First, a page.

These are not discretionary steps; they are canonical duties
. They must
be done. (IV.6.) The Presiding Bishop, the President of the Disciplinary Board and the Intake Officer (the “Reference Panel” in the terminology of the new canons) have discretion as to how to proceed next if the allegations survive this initial stage, but there is no discretion simply to do nothing at the outset.
While these initial procedures may seem simple in the abstract, their application in the case of the proceedings against Bishop Mark Lawrence quickly becomes incomprehensible. Bishop Lawrence has been informed by the President of the Disciplinary Board, Bishop Dorsey Henderson, that there are “serious charges” that he has abandoned The Episcopal Church. But Bishop Henderson also released a public statement
that “the information was not brought forward by the Presiding Bishop’s office, or by the House of Bishops of the Episcopal Church. Therefore, the matter is not being handled by the Presiding Bishop’s office or anyone in the employ of the Episcopal Church Center.”
We take Bishop Henderson at his word on this. That the charges were not “brought forward” by the Presiding Bishop’s office is apparent to anyone familiar with allegations, which have long been made by dissidents in Bishop Lawrence’s own diocese. The “serious charges” made public against Bishop Lawrence this week follow almost verbatim in some places allegations sent over a year ago by the South Carolina dissidents to the entire House of Bishops and the Executive Council. Bishop Lawrence published an answer to these charges in The Living Church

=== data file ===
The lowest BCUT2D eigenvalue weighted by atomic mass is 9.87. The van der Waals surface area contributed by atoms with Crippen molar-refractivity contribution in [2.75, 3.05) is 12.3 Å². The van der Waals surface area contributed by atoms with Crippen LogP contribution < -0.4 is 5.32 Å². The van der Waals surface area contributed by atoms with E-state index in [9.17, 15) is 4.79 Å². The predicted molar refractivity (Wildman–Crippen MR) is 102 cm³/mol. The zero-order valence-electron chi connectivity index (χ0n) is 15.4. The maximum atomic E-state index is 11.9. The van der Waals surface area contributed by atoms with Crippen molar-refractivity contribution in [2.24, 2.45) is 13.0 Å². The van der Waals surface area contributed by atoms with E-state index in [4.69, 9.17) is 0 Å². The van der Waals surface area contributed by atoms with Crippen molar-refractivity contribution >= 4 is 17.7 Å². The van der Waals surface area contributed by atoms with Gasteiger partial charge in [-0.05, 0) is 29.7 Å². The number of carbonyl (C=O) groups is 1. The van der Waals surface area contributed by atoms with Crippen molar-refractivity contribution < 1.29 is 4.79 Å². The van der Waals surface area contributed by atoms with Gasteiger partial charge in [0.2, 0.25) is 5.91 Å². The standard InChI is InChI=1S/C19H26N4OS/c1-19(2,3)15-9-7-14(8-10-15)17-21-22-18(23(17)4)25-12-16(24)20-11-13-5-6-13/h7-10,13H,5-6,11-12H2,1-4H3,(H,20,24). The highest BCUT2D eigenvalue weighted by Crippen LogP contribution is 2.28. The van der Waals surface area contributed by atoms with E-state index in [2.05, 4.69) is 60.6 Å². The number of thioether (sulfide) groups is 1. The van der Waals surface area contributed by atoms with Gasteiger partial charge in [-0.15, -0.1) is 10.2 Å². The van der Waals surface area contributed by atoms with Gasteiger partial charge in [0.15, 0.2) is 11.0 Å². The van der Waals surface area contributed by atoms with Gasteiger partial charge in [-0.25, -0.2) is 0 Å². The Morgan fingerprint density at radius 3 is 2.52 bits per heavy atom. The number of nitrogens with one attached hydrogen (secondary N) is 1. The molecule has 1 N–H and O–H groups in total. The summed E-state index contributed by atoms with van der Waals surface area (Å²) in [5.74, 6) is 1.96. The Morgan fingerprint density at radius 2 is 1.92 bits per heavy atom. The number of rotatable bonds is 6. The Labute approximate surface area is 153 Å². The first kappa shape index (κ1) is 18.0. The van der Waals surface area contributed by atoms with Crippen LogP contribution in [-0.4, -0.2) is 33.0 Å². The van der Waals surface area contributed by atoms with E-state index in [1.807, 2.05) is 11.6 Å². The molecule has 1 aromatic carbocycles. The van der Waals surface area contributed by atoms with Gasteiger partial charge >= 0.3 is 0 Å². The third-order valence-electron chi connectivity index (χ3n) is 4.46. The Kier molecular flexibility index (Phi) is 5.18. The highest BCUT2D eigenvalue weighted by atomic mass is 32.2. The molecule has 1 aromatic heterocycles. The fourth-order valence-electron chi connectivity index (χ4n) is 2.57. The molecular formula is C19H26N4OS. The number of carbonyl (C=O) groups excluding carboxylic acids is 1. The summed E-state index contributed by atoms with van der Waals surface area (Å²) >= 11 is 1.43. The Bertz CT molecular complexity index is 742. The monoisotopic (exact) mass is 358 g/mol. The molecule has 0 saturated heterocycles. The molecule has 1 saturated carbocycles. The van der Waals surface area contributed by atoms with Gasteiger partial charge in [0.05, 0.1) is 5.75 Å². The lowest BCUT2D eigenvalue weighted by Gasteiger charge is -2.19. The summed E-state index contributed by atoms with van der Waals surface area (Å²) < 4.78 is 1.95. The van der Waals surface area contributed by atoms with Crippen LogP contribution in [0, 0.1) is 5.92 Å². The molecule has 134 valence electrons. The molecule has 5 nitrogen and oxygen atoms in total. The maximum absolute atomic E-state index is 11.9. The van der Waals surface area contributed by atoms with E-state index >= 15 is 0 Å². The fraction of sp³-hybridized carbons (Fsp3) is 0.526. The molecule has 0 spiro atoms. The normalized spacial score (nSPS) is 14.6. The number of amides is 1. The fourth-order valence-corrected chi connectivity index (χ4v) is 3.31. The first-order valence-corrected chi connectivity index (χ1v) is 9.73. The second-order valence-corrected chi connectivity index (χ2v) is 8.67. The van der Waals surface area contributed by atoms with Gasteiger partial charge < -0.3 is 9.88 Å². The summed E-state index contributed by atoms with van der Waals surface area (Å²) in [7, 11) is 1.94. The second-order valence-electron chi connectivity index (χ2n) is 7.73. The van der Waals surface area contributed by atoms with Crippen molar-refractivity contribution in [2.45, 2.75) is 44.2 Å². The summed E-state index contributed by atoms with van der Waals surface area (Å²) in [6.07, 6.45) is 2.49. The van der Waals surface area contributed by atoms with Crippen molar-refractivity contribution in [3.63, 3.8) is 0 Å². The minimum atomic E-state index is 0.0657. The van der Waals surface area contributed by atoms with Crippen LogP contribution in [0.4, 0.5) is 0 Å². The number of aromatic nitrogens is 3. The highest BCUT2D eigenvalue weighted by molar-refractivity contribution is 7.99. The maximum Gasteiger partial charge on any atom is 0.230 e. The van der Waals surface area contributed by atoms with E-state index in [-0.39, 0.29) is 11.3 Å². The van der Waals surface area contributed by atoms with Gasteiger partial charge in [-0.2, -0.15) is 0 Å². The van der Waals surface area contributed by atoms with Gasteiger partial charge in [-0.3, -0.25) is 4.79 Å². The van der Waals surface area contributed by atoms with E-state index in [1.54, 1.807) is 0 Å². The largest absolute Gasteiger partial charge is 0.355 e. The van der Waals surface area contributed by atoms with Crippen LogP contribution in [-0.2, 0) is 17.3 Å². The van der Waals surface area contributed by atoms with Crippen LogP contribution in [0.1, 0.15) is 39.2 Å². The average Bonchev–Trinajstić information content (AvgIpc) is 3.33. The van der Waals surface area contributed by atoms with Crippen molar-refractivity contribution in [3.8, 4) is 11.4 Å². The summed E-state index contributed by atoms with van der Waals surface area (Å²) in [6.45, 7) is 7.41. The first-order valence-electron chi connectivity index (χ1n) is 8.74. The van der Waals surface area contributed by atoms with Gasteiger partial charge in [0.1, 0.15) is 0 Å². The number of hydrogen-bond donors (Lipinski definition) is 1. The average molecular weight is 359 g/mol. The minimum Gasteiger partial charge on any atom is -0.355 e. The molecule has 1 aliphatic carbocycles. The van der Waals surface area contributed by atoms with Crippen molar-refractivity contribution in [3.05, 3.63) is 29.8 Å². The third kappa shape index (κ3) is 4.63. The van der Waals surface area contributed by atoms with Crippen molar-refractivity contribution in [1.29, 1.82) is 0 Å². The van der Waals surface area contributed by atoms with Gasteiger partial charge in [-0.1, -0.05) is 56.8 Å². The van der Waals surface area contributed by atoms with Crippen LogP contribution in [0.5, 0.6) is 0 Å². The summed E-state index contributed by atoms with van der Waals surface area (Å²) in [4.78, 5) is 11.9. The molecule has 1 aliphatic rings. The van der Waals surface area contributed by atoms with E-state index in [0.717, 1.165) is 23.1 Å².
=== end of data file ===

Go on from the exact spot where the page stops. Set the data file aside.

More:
at that time.
We also accept Bishop Henderson’s statement that “the matter is not being handled by the Presiding Bishop’s office or anyone in the employ of the Episcopal Church Center.” But this is where the confusion arises. The entire church has been aware of most of these matters for over a year. They have been given to the House of Bishops. The House of Bishops has discussed them. If any bishop or other clergy considers them to be “matters which may constitute an Offense” he or she has acanonical duty
to report them to the Intake Officer. This duty falls on the Presiding Bishop, all the bishops in the HOB, all the clergy on the Executive Council, the dissident clergy in South Carolina, Bishop Henderson and the clergy on the Disciplinary Board for Bishops. And if someone did report this information to the Intake Officer, he and the Presiding Bishop then have canonical duties to consider it.
Bishop Henderson may have chosen his words very carefully when he used the present tense in saying that the matter “is not being handled” by the Presiding Bishop’s office. But if he also meant that the matter has never to date been considered by the Presiding Bishop’s office, we have a major breakdown in the application of the new Title IV in one of its first cases.
This gives rise to the following questions:
• Did the clergy of the church, including the Presiding Bishop, collectively conclude that these matters do not rise to the level that they “may constitute an Offense” and therefore also conclude there was no reason to report them to the Intake Officer? If so, why is the Disciplinary Board for Bishops proceeding as if they are “serious charges” of abandonment?